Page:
October 27, 2017

Drew Horton, Enology Specialist – University of Minnesota Grape Breeding & Enology Project

One of the most important things you can do for your new wines right now is to take the proper steps to maintain their freshness. After a long year of nurturing your vines in the vineyard, and a few weeks turning their fruit into wine, now is the time to do your best to keep those wines in as optimum condition as possible during maturation and in preparation for bottling.

Maturation or aging of your wines in bulk storage is extremely important. Without proper care and maintenance, fresh, fruit-forward and youthful wine can quickly develop into a tired, oxidized and spoiled mess. There is often a misperception among novice winemakers that once a wine is fermented and racked, that merely putting the wine into barrel or tank storage will cause the wine to magically improve over time, and often for too long of a time. Though it is true that some maturation time will help the wine’s flavors and aromas to develop and “marry”, without proper control of the maturation environment a wine can change, degrade and spoil quickly.

The best friend a winemaker has at this time of year is sulfur dioxide (SO2), in the form of KMBS or potassium metabisulfite powder. There is a lot of talk going on lately about “natural wines” and the idea that the use of no or little sulfur will produce a truer or purer wine. If you are someone who likes to take chances, then go ahead and don’t use sulfur. However, if you are attempting to conduct a sustainable business that depends on a fresh, consistent, and quality product, then the judicious and proper use of sulfur is essential.

The best thing I learned while working for the world’s largest winery company is the addition of a 60 ppm dose of sulfur immediately following the completion of fermentation. That is for white wines, once primary yeast fermentation is complete, and for reds, after completion of primary and secondary (malo-lactic) fermentation. Add a dose of 60 ppm of KMBS and mix well into your wine after final transfer or racking to a storage vessel (barrel or tank).

This prophylactic high dose of SO2 will work quickly to kill or inhibit any spoilage bacteria or yeasts that may exist in your fermented wines, much like a “shock dose” of chlorine in a swimming pool.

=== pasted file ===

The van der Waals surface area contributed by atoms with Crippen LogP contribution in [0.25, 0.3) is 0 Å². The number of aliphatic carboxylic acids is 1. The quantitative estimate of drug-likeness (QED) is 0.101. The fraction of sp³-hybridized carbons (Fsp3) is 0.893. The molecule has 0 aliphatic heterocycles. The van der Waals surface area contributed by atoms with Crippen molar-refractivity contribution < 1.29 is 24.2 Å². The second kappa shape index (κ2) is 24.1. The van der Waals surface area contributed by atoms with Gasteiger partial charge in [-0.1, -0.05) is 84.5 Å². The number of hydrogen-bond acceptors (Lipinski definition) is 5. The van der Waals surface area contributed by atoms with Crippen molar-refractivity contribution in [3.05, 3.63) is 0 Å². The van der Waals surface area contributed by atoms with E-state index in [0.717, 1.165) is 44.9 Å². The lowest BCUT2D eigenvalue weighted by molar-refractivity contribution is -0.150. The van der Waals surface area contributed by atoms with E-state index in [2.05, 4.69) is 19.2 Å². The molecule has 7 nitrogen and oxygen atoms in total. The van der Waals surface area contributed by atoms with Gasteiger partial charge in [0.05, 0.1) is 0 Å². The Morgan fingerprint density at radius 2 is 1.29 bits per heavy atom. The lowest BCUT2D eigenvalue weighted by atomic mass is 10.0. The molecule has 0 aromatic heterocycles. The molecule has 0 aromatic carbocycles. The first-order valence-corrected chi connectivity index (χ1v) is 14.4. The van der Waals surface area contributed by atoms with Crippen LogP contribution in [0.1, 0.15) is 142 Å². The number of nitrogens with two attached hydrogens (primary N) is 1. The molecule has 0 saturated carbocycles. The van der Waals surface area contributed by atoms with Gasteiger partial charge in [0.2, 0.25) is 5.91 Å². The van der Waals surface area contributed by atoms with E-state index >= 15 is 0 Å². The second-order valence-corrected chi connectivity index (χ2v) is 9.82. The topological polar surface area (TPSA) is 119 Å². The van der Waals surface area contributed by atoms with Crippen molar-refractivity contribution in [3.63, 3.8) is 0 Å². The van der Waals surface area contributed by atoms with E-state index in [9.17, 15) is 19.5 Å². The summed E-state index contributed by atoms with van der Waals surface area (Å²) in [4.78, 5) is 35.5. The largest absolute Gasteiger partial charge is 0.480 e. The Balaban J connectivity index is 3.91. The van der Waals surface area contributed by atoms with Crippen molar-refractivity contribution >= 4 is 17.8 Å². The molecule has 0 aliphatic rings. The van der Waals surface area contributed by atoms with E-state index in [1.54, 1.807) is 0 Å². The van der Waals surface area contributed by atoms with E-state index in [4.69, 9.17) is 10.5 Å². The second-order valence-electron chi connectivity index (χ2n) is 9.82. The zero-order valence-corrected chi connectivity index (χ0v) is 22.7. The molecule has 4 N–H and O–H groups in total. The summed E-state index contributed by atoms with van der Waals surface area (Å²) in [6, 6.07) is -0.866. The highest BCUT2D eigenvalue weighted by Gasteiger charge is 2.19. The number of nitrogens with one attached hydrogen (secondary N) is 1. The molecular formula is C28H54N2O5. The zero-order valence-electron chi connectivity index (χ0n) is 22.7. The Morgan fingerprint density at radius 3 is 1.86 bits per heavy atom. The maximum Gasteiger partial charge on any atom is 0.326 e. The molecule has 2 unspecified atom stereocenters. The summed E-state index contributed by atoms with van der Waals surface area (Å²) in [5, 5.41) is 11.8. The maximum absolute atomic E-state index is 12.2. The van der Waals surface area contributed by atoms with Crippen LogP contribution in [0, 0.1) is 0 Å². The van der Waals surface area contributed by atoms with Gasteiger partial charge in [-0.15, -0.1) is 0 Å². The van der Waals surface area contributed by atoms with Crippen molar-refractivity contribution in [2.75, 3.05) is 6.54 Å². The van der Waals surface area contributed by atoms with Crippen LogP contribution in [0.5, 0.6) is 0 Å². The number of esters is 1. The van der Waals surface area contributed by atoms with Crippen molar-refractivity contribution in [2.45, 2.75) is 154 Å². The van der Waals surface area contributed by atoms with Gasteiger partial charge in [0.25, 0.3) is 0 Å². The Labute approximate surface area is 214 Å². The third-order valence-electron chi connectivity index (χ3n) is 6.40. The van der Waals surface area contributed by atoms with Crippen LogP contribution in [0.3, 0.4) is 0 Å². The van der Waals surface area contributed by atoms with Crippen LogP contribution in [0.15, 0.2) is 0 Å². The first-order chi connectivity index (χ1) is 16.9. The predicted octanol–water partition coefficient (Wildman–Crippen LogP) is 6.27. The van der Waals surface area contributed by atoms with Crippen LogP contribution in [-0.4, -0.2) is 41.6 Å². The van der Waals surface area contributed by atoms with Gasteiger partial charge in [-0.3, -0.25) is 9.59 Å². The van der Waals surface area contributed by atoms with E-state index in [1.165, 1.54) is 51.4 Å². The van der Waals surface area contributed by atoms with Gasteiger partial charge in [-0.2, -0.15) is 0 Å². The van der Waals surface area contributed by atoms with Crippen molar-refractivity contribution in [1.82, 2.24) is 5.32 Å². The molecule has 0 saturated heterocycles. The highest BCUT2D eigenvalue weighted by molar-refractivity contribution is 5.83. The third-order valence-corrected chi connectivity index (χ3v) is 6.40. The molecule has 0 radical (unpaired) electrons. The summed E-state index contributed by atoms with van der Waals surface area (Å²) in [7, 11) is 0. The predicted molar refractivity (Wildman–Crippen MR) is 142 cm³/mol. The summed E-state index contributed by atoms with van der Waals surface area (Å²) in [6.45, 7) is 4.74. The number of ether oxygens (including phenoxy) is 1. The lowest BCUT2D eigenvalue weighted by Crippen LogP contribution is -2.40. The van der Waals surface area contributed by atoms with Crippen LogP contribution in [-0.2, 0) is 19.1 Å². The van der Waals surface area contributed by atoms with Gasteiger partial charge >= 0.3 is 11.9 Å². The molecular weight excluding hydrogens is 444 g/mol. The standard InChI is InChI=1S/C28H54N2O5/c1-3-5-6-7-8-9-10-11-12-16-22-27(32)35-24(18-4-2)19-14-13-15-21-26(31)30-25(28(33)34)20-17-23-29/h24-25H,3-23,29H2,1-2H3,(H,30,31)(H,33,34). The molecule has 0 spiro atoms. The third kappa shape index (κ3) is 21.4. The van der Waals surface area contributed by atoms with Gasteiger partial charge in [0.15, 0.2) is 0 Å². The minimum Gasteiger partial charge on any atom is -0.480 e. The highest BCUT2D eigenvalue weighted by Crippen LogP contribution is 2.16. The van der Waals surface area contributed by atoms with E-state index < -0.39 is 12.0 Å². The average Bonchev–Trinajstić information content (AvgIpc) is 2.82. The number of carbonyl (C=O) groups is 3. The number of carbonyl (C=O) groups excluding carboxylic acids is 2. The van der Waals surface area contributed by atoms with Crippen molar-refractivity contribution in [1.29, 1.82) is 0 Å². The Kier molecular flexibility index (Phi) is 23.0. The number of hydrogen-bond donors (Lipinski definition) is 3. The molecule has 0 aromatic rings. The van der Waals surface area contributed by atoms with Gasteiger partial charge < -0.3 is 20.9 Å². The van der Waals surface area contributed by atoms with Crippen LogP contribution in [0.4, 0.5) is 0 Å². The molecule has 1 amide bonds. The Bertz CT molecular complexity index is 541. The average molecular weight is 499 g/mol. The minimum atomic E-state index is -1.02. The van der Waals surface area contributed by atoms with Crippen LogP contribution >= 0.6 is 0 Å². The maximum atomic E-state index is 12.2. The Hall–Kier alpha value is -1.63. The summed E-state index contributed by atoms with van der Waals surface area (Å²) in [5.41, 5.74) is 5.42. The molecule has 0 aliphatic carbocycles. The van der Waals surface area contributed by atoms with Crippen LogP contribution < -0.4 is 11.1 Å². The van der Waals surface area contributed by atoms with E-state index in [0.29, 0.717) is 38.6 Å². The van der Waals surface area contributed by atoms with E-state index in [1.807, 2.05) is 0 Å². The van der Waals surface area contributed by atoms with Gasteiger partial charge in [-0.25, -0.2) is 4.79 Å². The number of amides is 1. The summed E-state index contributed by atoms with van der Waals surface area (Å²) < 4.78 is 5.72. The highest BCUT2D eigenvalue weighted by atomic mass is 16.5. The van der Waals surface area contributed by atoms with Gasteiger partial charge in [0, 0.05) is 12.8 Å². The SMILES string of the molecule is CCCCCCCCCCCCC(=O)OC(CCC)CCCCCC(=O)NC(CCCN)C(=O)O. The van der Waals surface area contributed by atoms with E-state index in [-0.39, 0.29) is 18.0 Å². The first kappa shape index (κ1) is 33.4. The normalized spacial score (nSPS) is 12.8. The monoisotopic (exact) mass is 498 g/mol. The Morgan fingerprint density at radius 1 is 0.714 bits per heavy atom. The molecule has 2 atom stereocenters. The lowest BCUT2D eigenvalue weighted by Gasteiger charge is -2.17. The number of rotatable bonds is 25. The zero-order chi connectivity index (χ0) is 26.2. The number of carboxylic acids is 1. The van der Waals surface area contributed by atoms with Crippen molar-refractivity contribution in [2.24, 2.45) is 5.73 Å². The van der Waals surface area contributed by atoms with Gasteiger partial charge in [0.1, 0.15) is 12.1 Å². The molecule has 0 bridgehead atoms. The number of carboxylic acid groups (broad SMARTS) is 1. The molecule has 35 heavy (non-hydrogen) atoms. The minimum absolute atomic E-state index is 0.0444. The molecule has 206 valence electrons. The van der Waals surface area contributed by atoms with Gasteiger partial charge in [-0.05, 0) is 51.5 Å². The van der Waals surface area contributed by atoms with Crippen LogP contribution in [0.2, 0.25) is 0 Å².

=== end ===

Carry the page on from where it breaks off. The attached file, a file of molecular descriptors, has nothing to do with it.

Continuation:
The next considerations for the proper maintenance of stored wines are storage temperature and the need to keep vessels full. A wine in maturation-storage should be kept at 60°F or below, 55°F is best. Do your best to keep your wines in completely full vessels with little or no head-space. It is preferable to have a wine stored in various smaller vessels that are completely full than in one large vessel with too much head-space.

If you absolutely cannot avoid headspace in a vessel, then do your best to manage that space by weekly visual inspections of the wine’s surface, the regular use of an inert gas (nitrogen, argon, or CO2) to displace air (and oxygen), and to keep a proper level of free-SO2 in the wine, based on the wine’s pH. The higher the pH, the more SO2 is needed to do its job.

The reason to visually monitor the surface of a wine in storage is to ensure that no surface yeasts or molds are forming, which can lead to spoilage or increase of volatile acidity (vinegar smell). Should you notice a surface yeast or mold forming, the best thing to do is to sterile filter the wine as soon as possible to lower or eliminate the bacterial load, and to keep a proper level of free SO2 by checking it and adding it every 10 days or so.

These film yeasts can form powdery or waxy-looking surface scum on stored wine (Figure 1), and anything that is forming or floating on the surface of a stored wine should be avoided or treated. One can use a few grams of KMBS dissolved in water and applied with a spray-bottle over the surface of the wine as a way to slow-down the bacterial spoilage activity before a re-transfer or filtration.

Looking into wine fermentation vessel. Red win infected with a layer of surface mold.
Red wine fermenting with a layer of surface yeast or mold
Figure 1. Examples of film yeasts growing on red wine. Left image is looking through the bung into the carboy. Notice the waxy appearance on the photo on the right.

Certainly most wines need some maturation time, and indeed some robust reds can benefit from extended barrel-maturation for up to 2 years or more, however, a stored wine is not to be forgotten. In tank or barrel storage, the wine needs to be constantly monitored and maintained with SO2. Head spaces need to be “sparged” with inert gas on a regular schedule, and a watchful eye kept on the surface of the wine. For wine in barrels, monthly topping and SO2 maintenance, and a full rack-and-return procedure once or twice a year is highly recommended.

Now is the time to take the steps necessary to insure all your work and effort will be preserved and ready to thrill your customers with your fresh and vibrant new wines.

A chart showing proper molecular SO2 rates by pH level can be found here:


And a handy on-line SO2 addition calculator can be found here:


If you have any questions or comments, feel free to contact me directly at [email protected], and I will do my best to help, or help to find the answers to these and any other winemaking challenges.

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